Henry Wadsworth Longfellow

Natasha Tate

English 2223 V

Instructor Duncan

Naturalism

A literary time period began in 1800. During this time, short stories, poetry, and novels were read and written frequently. This period was known as the Romantic Period. This period birthed the Fireside Poets, which included William Cullen Bryant and Henry Wadsworth Longfellow. Both Bryant and Longfellow express three common themes relating to death. The themes that they share are life goes on after death, death is inescapable, and live a meaningful life while here.

After death, life does cannot be put on hold. Life will continue as usual because death is a part of life. In Henry Longfellow’s “A Psalm of Life,” he explains how the continuation of everyone else’s life after someone’s is the future and death should be left in the past. For example, this theme is represented by the statement “Let the dead Past bury its dead! Act,-act in the living Present!” in “A Psalm of Life, by Longfellow. In Bryant’s “Thanatopsis,” he expresses this theme by the statement “Earth, that nouris’d thee, shall claim, Thy growth, to be resolved to earth again; And, lost each human trace, surrend'ring up, Thine individual being, shalt thou go To mix forever with the elements, To be a brother to th' insensible rock And to the sluggish clod, which the rude swain Turns with his share, and treads upon.”

Death in unavoidable. Death can happen to anyone at any given time. Death is an aspect of life that is guaranteed. The statement “Not enjoyment, and not sorrow, is our destined end or way; But to act, that each to-morrow Find us farther than to-day” from Longfellow’s “A Psalm of Life” displays the said theme. Bryant also exemplified this theme in “Thanatopsis,” which can be represented by the statement “So live, that when thy summons comes to join The innumerable caravan, that moves To the pale realms of shade, where each shall take His chamber in the silent halls of death, Thou go not, like the quarry-slave at night, Scourged to his dungeon, but sustain'd and sooth'd By an unfaltering trust, approach thy grave, Like one who wraps the drapery of his couch About him, and lies down to pleasant dreams.”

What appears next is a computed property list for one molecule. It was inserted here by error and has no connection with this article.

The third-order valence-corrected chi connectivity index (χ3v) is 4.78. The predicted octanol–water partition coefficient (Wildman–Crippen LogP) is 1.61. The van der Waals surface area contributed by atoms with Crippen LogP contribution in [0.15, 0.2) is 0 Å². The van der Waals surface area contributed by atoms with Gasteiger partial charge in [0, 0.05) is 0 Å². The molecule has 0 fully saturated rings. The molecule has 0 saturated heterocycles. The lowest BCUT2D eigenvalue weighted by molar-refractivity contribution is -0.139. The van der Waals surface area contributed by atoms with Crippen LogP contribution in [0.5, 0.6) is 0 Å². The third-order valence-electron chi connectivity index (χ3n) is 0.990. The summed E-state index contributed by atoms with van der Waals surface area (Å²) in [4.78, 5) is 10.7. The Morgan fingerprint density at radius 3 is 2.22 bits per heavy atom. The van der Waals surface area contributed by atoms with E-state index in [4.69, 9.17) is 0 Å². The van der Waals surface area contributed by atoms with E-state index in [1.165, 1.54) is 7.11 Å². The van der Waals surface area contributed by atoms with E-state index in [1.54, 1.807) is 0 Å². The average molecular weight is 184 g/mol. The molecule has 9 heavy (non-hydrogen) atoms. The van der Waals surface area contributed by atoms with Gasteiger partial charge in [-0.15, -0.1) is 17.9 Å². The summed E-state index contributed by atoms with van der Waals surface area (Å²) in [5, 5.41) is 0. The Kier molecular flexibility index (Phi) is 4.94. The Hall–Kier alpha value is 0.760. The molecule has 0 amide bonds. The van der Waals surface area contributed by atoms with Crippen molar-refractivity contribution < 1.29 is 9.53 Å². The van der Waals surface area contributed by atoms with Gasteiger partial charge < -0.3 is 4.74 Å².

The last common theme shared by the two writers is that life should be lived meaningful and to the fullest while you are here. The time you get here on earth varies from person to person. Since the time frame is unknown, you should make the best of everyday. In Longfellow’s “A Psalm of Life,” he express this by stating, “Lives of great men all remind us We can make our lives sublime, And, departing, leave behind us Footprints in the sands of time.” Bryant expresses the same thing, but his example is a little more in depth. He goes to further that explain that you should live a life worth dying before your time runs out. He expresses this in the statement “As the long train of ages glide away, the sons of men,

The youth in life's green spring, and he who goes in the full strength of years, matron, and maid,

The bow'd with age, the infant in the smiles And beauty of its innocent age cut off,-- Shall one by one be gathered to thy side, By those, who in their turn shall follow them, ” which is from “Thanatopsis.”

Though Longfellow and Bryant go a different route in expressing these themes, they poems reach a mutual agreement on the idea of death. The mutual agreement is that death is inevitable. Death is part of life’s natural cycle. Henry Longfellow’s poem explains how life should be lived to the fullest. If you do not make your life relevant while here, you will be forgotten and life will continue. On the other hand, William Bryant’s poem explains that you should live your life how you please without worrying yourself with the fear of death. In the end, both poems come to the conclusion that everyone will one day die.